Amazon kicked off that race when it announced in April that the company was working to transform its Prime free two-day shipping to free one-day shipping. A month later, Walmart announced that it would offer next-day deliveries to about 75% of its American consumers by the end of the year – no membership required. Not to be left behind, Target announced in June that it would offer most U.S. customers same-day delivery for orders of more than $35 for a flat fee of $9.99, or for free if they’re already a member of its affiliated shopping app Shipt.

Now all three, along with a variety of other retail brands, are leading the e-commerce boom for logistics and distribution space.

As retailers push to one-day shipping on its products, however, a concurrent need has developed to move to more densely populated, urban areas to reach markets. To date, however, most fulfillment centers are farther away in less populated areas that could support the typical huge footprint needs.

The now razed former GM Boxwood site is prepped for a very different future under the proposal from Dermody. DBT PHOTO BY JACOB OWENS

For instance, Amazon’s single-story fulfillment center in Middletown covers 1.2 million square feet, while another Amazon center built by Dermody in Logan Township, New Jersey, also covers more than 1 million square feet. Workers utilize compact forklifts to reach products stacked dozens of feet high in a single-story warehouse spread out over hundreds of thousands if not millions of square feet.

Developers looking to bank on the growing e-commerce need began looking to an idea that had flourished in more densely populated overseas markets like Europe and Asia. Some of the first multistory warehouses were built in Paris in the 1970s and Hong Kong became home to the famed 22-story center about 20 years ago.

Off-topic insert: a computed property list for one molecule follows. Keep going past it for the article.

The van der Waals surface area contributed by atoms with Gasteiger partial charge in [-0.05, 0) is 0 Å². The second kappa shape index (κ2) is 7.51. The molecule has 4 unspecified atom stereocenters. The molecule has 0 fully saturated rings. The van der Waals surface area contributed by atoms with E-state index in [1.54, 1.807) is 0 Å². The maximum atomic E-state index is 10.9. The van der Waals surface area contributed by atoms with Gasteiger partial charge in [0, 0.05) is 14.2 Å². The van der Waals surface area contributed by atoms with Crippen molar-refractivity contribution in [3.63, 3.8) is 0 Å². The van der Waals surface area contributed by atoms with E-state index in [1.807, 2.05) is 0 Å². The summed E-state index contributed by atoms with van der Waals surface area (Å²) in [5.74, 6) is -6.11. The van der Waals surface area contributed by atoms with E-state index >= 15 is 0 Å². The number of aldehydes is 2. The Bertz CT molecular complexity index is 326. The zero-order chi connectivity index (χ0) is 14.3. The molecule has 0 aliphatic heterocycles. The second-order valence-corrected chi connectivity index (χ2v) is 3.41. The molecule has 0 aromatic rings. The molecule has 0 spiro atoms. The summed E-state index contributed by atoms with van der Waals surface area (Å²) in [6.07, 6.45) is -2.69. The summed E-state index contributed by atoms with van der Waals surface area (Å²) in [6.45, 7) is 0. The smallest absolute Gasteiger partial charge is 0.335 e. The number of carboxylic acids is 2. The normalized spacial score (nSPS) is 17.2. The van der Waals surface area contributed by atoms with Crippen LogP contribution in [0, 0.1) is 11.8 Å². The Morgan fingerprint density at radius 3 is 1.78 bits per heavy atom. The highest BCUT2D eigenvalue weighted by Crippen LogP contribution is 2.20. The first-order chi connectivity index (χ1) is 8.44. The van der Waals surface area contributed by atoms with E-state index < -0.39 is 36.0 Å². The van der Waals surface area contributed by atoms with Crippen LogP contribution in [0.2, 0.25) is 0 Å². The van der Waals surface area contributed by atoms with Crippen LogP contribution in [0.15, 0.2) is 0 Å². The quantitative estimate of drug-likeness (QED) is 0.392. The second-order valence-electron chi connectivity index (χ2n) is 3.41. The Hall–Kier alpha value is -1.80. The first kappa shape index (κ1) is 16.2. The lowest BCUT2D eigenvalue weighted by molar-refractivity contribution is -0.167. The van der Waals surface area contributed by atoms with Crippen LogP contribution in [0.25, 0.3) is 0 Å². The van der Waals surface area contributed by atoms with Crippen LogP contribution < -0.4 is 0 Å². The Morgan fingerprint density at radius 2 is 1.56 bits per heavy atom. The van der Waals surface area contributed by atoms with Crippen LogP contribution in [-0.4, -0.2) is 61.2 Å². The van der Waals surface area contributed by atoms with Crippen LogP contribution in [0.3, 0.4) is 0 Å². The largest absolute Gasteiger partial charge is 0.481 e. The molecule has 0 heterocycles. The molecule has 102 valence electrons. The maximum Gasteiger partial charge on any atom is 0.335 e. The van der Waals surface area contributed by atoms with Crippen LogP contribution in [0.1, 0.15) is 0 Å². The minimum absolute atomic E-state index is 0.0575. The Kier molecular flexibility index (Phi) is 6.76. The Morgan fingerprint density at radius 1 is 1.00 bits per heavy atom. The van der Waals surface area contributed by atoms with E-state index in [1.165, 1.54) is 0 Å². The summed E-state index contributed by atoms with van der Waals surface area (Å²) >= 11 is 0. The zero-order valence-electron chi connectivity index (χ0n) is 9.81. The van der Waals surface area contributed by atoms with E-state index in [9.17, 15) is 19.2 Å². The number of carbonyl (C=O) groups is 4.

Prologis, a San Francisco-based logistics developer that is the world’s largest warehouse owner, built America’s first multistory industrial warehouse in Seattle last year and has begun eyeing another in its hometown. In September, the Wall Street Journal reported that Amazon signed a three-year lease for 500,000 square feet of the Prologis center while Home Depot signed on for 100,00.

Since then three more multistory centers have been announced in New York City, including a joint venture by Goldman Sachs Asset Management PRE and DHPH to develop a three-story, 370,000 square-foot distribution center in Brooklyn. Meanwhile, plans for other smaller multistory facilities have begun popping up in New Jersey, Virginia, and Wisconsin, according to media reports.

Just weeks ago, a project very similar to the one in Newport was announced near Memphis with plans for a four-story facility measuring nearly 4 million square feet, according to the Commercial Appeal newspaper.

While most of the multistory projects announced to date have been located within major cities, a project at the former Boxwood plant makes a lot of sense due to its close proximity to Interstate 95, the main Northeast corridor artery that can reach more than 50 million people from Boston to Washington, D.C., within a day’s drive.